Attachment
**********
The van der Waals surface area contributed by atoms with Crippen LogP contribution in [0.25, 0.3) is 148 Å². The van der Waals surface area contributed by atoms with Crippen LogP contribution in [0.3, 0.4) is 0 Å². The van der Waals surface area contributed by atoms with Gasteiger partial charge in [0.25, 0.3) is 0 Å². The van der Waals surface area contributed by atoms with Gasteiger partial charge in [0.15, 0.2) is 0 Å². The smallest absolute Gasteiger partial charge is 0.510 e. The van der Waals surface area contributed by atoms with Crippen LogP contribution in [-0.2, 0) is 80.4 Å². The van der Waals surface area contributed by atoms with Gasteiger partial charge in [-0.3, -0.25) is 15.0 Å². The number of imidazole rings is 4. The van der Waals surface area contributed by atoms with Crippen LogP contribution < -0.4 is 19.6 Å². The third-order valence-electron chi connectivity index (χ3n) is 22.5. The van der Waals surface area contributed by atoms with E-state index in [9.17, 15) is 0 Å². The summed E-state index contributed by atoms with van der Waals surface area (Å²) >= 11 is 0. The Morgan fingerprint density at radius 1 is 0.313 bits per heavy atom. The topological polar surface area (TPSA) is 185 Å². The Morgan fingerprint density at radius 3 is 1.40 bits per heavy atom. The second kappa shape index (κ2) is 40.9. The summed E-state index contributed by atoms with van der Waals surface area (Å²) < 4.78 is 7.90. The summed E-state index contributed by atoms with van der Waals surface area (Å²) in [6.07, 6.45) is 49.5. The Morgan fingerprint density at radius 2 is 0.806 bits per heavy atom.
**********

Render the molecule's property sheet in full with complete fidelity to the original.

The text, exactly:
The van der Waals surface area contributed by atoms with Crippen LogP contribution in [0.25, 0.3) is 148 Å². The van der Waals surface area contributed by atoms with Crippen LogP contribution in [0.3, 0.4) is 0 Å². The van der Waals surface area contributed by atoms with Gasteiger partial charge in [0.25, 0.3) is 0 Å². The van der Waals surface area contributed by atoms with Gasteiger partial charge in [0.15, 0.2) is 0 Å². The smallest absolute Gasteiger partial charge is 0.510 e. The van der Waals surface area contributed by atoms with Crippen LogP contribution in [-0.2, 0) is 80.4 Å². The van der Waals surface area contributed by atoms with Gasteiger partial charge in [-0.3, -0.25) is 15.0 Å². The number of imidazole rings is 4. The van der Waals surface area contributed by atoms with Crippen LogP contribution < -0.4 is 19.6 Å². The third-order valence-electron chi connectivity index (χ3n) is 22.5. The van der Waals surface area contributed by atoms with E-state index in [9.17, 15) is 0 Å². The summed E-state index contributed by atoms with van der Waals surface area (Å²) >= 11 is 0. The Morgan fingerprint density at radius 1 is 0.313 bits per heavy atom. The topological polar surface area (TPSA) is 185 Å². The Morgan fingerprint density at radius 3 is 1.40 bits per heavy atom. The second kappa shape index (κ2) is 40.9. The summed E-state index contributed by atoms with van der Waals surface area (Å²) < 4.78 is 7.90. The summed E-state index contributed by atoms with van der Waals surface area (Å²) in [6.07, 6.45) is 49.5. The Morgan fingerprint density at radius 2 is 0.806 bits per heavy atom.